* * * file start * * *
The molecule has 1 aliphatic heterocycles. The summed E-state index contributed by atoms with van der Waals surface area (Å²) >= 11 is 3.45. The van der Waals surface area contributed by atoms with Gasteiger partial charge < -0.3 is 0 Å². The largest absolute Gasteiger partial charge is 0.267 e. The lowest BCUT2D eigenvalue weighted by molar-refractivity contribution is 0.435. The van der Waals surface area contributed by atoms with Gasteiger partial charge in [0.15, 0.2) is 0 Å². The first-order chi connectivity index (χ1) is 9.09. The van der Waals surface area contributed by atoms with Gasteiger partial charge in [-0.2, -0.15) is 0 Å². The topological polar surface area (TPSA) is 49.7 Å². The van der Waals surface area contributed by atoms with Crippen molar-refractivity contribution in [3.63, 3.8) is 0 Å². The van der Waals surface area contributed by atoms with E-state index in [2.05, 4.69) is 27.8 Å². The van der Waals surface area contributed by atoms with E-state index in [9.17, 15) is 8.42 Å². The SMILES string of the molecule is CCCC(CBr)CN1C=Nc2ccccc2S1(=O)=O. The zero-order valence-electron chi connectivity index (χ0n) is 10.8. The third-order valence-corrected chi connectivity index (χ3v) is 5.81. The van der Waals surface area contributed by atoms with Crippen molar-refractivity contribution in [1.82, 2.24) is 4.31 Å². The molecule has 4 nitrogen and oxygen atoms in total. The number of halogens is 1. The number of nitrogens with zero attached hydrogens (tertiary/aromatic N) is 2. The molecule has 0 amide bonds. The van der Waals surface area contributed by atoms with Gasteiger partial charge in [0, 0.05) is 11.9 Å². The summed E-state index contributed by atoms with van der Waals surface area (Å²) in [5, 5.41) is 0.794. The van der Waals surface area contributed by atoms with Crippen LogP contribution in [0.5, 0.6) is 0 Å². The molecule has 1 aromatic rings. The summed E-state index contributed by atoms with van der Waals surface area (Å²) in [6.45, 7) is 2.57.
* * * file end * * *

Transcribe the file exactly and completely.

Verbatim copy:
The molecule has 1 aliphatic heterocycles. The summed E-state index contributed by atoms with van der Waals surface area (Å²) >= 11 is 3.45. The van der Waals surface area contributed by atoms with Gasteiger partial charge < -0.3 is 0 Å². The largest absolute Gasteiger partial charge is 0.267 e. The lowest BCUT2D eigenvalue weighted by molar-refractivity contribution is 0.435. The van der Waals surface area contributed by atoms with Gasteiger partial charge in [0.15, 0.2) is 0 Å². The first-order chi connectivity index (χ1) is 9.09. The van der Waals surface area contributed by atoms with Gasteiger partial charge in [-0.2, -0.15) is 0 Å². The topological polar surface area (TPSA) is 49.7 Å². The van der Waals surface area contributed by atoms with Crippen molar-refractivity contribution in [3.63, 3.8) is 0 Å². The van der Waals surface area contributed by atoms with E-state index in [2.05, 4.69) is 27.8 Å². The van der Waals surface area contributed by atoms with E-state index in [9.17, 15) is 8.42 Å². The SMILES string of the molecule is CCCC(CBr)CN1C=Nc2ccccc2S1(=O)=O. The zero-order valence-electron chi connectivity index (χ0n) is 10.8. The third-order valence-corrected chi connectivity index (χ3v) is 5.81. The van der Waals surface area contributed by atoms with Crippen molar-refractivity contribution in [1.82, 2.24) is 4.31 Å². The molecule has 4 nitrogen and oxygen atoms in total. The number of halogens is 1. The number of nitrogens with zero attached hydrogens (tertiary/aromatic N) is 2. The molecule has 0 amide bonds. The van der Waals surface area contributed by atoms with Gasteiger partial charge in [0, 0.05) is 11.9 Å². The summed E-state index contributed by atoms with van der Waals surface area (Å²) in [5, 5.41) is 0.794. The van der Waals surface area contributed by atoms with Crippen LogP contribution in [0.5, 0.6) is 0 Å². The molecule has 1 aromatic rings. The summed E-state index contributed by atoms with van der Waals surface area (Å²) in [6.45, 7) is 2.57.